Jazz CD Reviews
Bessie Smith – The Complete Columbia Recordings – Columbia/ Legacy – 10-CD box set
Published on December 16, 2012
Bessie Smith – The Complete Columbia Recordings – Columbia/ Legacy 88725 40310 2 – 10-CD box set ****:
(Bessie Smith, vocals; Benny Goodman, clarinet; Jack Teagarden, trombone; Coleman Hawkins, clarinet, tenor saxophone; Fletcher Henderson, leader; Russell Smith, trumpet; Billy Taylor, bass; Clarence Williams, piano; Chu Berry, tenor saxophone; Louis Armstrong, trumpet; Charlie Dixon, banjo; Clarence Williams, piano; Buster Bailey, clarinet; Charlie Green, trombone; Joe “Fox” Smith, trumpet; Bob Fuller, clarinet, alto saxophone; Stanley Miller, saxophone; Robert Robbins, violin; Bob Escudero, tuba; Clara Smith, vocals; Elmer Snowden, banjo; Fred Longshaw, piano, reed organ; Irving Johns, piano)
When you hear a Bessie Smith song for the first time, two initial impressions may strike you: the quaintness of the 78 rpm transfer and how much comes through from the ancient recording. (Recordings of opera singers from the era like Nellie Melba do not fare so well.) If you listen to the dozen or so of her songs available on the internet, you may conclude that Bessie was definitely talented, and even a trailblazer. “But surely these are the best of them,” you say, “anything more couldn’t be this good.” But if you hear every song she ever recorded, all 166 of them now available on this Columbia Recordings box set, you will think otherwise. You will be amazed at the consistency of her style, her consummate skill, as well as the talents of the many people she played with.
The recordings span from 1923 to 1933, stopping four years before her untimely death in an automobile accident at 43. (According to historian Angela Davis, the blues recording deferred to popular recording during the Great Depression.) Since these songs were all cut on 10-inch records, none is longer than 3:30. Oddly, that is enough for most, except for “Empty Bed Blues,” her only two-sider. (Somebody wanted a double dose of those funky horns.) Listen to “Alexander’s Ragtime Band” and you’ll know why Bessie’s version made the top 20 in 1927. Although not a blues number, it shows her enthusiastic skill in singing popular song.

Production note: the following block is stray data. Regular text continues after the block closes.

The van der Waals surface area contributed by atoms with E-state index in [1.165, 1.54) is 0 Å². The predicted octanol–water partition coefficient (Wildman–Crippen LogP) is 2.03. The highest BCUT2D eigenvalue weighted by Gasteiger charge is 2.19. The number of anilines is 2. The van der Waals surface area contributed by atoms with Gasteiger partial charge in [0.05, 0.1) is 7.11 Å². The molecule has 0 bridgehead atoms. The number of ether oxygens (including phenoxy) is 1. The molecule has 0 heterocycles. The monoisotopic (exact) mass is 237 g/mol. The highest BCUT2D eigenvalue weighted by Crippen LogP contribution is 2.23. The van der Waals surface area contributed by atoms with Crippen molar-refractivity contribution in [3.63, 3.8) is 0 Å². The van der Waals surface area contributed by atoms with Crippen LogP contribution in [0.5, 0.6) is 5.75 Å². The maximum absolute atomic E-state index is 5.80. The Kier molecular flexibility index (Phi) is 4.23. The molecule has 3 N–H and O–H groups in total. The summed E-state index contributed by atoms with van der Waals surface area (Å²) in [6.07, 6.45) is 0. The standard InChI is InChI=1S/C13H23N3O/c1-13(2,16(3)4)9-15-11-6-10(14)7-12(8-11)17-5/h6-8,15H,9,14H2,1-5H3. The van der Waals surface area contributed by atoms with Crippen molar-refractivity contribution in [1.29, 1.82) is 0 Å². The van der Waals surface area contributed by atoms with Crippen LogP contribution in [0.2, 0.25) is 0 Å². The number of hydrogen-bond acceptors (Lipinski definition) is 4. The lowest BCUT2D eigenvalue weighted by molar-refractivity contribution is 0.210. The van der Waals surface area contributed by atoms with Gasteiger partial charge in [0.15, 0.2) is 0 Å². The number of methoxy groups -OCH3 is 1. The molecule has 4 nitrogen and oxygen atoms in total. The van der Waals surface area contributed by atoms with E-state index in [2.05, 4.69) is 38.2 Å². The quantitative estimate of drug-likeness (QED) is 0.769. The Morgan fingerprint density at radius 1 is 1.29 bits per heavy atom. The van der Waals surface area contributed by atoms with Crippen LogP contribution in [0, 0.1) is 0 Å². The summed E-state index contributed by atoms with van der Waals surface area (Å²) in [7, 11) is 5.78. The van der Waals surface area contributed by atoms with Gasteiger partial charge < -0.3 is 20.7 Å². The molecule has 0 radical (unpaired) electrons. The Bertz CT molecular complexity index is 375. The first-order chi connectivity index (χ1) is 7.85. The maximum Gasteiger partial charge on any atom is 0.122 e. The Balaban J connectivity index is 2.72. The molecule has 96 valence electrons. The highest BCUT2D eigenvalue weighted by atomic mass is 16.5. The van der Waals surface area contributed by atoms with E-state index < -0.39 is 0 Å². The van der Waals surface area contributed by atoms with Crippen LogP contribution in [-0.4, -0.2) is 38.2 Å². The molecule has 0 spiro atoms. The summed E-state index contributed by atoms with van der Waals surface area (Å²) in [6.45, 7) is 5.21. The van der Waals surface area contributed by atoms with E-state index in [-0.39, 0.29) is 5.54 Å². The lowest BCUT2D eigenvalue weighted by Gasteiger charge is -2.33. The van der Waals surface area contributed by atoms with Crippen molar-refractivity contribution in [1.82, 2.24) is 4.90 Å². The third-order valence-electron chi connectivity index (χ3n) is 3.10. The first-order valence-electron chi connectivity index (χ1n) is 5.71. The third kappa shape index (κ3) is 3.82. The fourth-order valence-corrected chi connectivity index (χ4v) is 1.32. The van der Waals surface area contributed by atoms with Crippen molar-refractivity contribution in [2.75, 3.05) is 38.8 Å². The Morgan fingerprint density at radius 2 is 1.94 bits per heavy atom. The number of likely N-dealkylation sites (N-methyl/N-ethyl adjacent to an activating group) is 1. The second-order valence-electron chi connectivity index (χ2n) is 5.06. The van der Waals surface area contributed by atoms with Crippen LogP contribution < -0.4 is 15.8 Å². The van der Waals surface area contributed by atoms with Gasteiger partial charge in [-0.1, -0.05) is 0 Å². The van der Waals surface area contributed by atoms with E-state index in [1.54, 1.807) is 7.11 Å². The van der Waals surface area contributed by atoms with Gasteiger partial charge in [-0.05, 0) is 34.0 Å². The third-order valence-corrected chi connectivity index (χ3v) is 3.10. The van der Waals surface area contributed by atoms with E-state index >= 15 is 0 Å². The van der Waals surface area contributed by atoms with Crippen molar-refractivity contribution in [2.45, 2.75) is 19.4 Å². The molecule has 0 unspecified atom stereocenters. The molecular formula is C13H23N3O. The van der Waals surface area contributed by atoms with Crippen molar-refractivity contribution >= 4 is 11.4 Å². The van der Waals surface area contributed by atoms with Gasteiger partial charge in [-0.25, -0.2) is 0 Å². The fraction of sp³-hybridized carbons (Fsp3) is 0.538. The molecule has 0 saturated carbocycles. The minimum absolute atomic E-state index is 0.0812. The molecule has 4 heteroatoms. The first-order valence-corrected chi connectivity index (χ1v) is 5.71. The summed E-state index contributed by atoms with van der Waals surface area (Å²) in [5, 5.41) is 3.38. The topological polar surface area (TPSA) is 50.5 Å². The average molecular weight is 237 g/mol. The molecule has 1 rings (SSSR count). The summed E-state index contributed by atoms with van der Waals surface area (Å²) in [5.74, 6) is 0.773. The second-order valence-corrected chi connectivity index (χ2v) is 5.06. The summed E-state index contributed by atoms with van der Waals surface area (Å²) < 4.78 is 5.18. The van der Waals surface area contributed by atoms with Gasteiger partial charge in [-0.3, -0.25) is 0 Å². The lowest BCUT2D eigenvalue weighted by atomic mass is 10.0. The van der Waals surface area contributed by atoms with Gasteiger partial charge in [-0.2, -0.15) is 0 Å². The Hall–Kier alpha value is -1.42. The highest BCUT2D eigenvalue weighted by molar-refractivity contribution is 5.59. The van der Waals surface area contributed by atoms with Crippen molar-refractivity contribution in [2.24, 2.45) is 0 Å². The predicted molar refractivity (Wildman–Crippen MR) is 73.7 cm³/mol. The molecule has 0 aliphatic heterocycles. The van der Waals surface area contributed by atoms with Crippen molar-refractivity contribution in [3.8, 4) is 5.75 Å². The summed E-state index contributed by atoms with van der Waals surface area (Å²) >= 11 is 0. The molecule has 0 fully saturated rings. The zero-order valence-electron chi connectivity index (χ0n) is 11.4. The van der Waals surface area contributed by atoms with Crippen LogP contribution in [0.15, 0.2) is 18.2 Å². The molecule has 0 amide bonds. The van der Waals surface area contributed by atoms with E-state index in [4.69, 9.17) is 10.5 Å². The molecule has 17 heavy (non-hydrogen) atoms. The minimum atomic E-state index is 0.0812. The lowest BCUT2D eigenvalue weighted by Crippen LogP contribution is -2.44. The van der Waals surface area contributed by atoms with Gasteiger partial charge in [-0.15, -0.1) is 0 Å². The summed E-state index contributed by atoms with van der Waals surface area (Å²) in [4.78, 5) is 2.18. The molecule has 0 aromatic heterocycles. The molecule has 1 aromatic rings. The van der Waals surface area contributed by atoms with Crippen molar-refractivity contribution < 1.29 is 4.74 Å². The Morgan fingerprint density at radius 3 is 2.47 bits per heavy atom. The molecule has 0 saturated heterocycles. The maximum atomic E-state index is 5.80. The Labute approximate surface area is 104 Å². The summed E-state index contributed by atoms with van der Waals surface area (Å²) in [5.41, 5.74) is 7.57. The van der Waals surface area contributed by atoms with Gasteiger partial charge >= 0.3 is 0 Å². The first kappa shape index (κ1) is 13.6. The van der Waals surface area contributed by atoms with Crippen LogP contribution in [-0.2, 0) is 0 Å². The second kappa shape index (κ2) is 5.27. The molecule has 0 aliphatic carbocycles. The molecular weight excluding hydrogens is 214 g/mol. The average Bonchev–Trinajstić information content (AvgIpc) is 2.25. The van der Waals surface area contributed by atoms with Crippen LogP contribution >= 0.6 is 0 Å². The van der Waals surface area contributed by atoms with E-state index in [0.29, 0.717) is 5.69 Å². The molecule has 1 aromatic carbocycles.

And the blues she sings? Ah yes, the blues. “Nobody Knows You When You’re Down and Out” may be well known, but it’s still not a warhorse and may never be one. Its message about the many assaults poverty makes on body and spirit will still stir your soul every time you hear it. Then listen to the more obscure “Poor Man’s Blues” and you’ll get a similar dose of impassioned social commentary: “Listen to my pleading, can’t stand these hard times long.” It too will jerk your heart out. There are songs about death like “Graveyard Dream Blues” and “Cemetery Blues,” both of which featuring fancy (and even humorous) piano playing by Jimmie Jones. And of course there’s Bessie’s prominent lusty side, with “Put a Little Sugar in my Bowl, ” “Nobody in Town Can Bake a Sweet Jelly Roll Like Mine,” “I’m Wild About That Thing,” and many others redolent with food metaphors like salami, hot dogs, and buns. Speaking of humor, “Haunted House Blues” is filled with Fletcher Henderson’s and Don Redman’s whimsical musical effects and J.C. Johnson’s lyrics, which compare her “mistreating daddy” to a ghost that haunts her. Probably because of the pervasive dichotomy between spirituals (“God’s music”) and the blues (“the devil’s music”), there are only two spirituals in the entire collection. Nobody ever accused Bessie of being churchy.
I did notice a few blemishes. “Gulf Coast Blues” and “Nashville Women’s Blues” are so worn that scratchiness is the first feature you notice, not their music. I’d heard rumors that another collection of Bessie’s music, released by Frog Records, featured superior restoration of her discs. I contacted them, and they sent me mp3’s of their versions of these songs. The difference was striking. Not only had they cleaned up the scratches in “Nashville Women’s Blues,” but they’d located an alternate version of “Gulf Coast Blues.” The tempo is slower and the piano plodding, but there are no scratches. If you are thinking of purchasing from this label, be forewarned: you will pay at least twice as much for this music as for the Columbia edition.
A few production decisions puzzle me. The song “Muddy Water” appears twice, on disc 3-2 and 5-1. Disc 5-2 consists of interviews with her niece-by-marriage Ruby Smith, who was nine years younger and later, a decent blues singer herself. She speaks (probably the early seventies) with Chris Albertson of her bawdy adventures on the road with Bessie. A little of this goes a long way and 71 minutes of it, with no mention of music, becomes tiresome. Also, since this set was released as a compilation of double CDs from the 1990s, disc 5-1 concludes with just the soundtrack of Bessie’s sole film appearance, the 14-minute St. Louis Blues (on which the famous song is based). Couldn’t Sony have pulled this audio segment and included a DVD of the film instead? (It’s even available on Youtube.)
For many listeners, this collection will serve as a hefty foray into not just to Bessie’s music, but the beginnings of recorded blues, with their many themes of betrayal, death, oppression, and raw bursting sexuality. And for most, the sound will be good enough. I for one am happy to have it.